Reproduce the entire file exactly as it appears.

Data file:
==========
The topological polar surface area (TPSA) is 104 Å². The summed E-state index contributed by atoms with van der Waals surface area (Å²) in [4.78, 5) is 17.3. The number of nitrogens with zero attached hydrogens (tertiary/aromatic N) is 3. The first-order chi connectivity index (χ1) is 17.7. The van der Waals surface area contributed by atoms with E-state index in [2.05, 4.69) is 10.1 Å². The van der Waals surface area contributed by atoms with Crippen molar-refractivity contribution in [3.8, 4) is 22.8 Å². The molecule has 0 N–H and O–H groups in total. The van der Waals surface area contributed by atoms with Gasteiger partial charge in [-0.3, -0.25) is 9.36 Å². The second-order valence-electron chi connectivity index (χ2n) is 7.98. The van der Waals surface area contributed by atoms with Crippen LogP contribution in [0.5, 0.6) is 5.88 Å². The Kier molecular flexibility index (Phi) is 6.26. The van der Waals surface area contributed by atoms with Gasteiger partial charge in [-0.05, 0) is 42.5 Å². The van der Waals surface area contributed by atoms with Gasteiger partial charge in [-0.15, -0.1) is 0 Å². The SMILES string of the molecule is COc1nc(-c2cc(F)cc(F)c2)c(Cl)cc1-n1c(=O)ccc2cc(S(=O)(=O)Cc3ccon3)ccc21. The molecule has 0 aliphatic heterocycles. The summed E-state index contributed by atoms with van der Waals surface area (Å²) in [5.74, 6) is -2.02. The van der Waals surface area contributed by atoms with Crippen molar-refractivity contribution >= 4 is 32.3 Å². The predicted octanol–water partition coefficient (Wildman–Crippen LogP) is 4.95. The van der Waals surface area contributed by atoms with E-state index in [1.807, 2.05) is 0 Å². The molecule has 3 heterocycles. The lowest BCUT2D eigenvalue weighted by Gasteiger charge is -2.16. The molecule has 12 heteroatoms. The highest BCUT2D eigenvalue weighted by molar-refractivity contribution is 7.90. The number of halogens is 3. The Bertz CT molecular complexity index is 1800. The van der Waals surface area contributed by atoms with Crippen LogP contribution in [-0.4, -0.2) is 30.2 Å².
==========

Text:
The topological polar surface area (TPSA) is 104 Å². The summed E-state index contributed by atoms with van der Waals surface area (Å²) in [4.78, 5) is 17.3. The number of nitrogens with zero attached hydrogens (tertiary/aromatic N) is 3. The first-order chi connectivity index (χ1) is 17.7. The van der Waals surface area contributed by atoms with E-state index in [2.05, 4.69) is 10.1 Å². The van der Waals surface area contributed by atoms with Crippen molar-refractivity contribution in [3.8, 4) is 22.8 Å². The molecule has 0 N–H and O–H groups in total. The van der Waals surface area contributed by atoms with Gasteiger partial charge in [-0.3, -0.25) is 9.36 Å². The second-order valence-electron chi connectivity index (χ2n) is 7.98. The van der Waals surface area contributed by atoms with Crippen LogP contribution in [0.5, 0.6) is 5.88 Å². The Kier molecular flexibility index (Phi) is 6.26. The van der Waals surface area contributed by atoms with Gasteiger partial charge in [-0.05, 0) is 42.5 Å². The van der Waals surface area contributed by atoms with Gasteiger partial charge in [-0.15, -0.1) is 0 Å². The SMILES string of the molecule is COc1nc(-c2cc(F)cc(F)c2)c(Cl)cc1-n1c(=O)ccc2cc(S(=O)(=O)Cc3ccon3)ccc21. The molecule has 0 aliphatic heterocycles. The summed E-state index contributed by atoms with van der Waals surface area (Å²) in [5.74, 6) is -2.02. The van der Waals surface area contributed by atoms with Crippen molar-refractivity contribution >= 4 is 32.3 Å². The predicted octanol–water partition coefficient (Wildman–Crippen LogP) is 4.95. The van der Waals surface area contributed by atoms with E-state index in [1.807, 2.05) is 0 Å². The molecule has 3 heterocycles. The lowest BCUT2D eigenvalue weighted by Gasteiger charge is -2.16. The molecule has 12 heteroatoms. The highest BCUT2D eigenvalue weighted by molar-refractivity contribution is 7.90. The number of halogens is 3. The Bertz CT molecular complexity index is 1800. The van der Waals surface area contributed by atoms with Crippen LogP contribution in [-0.4, -0.2) is 30.2 Å².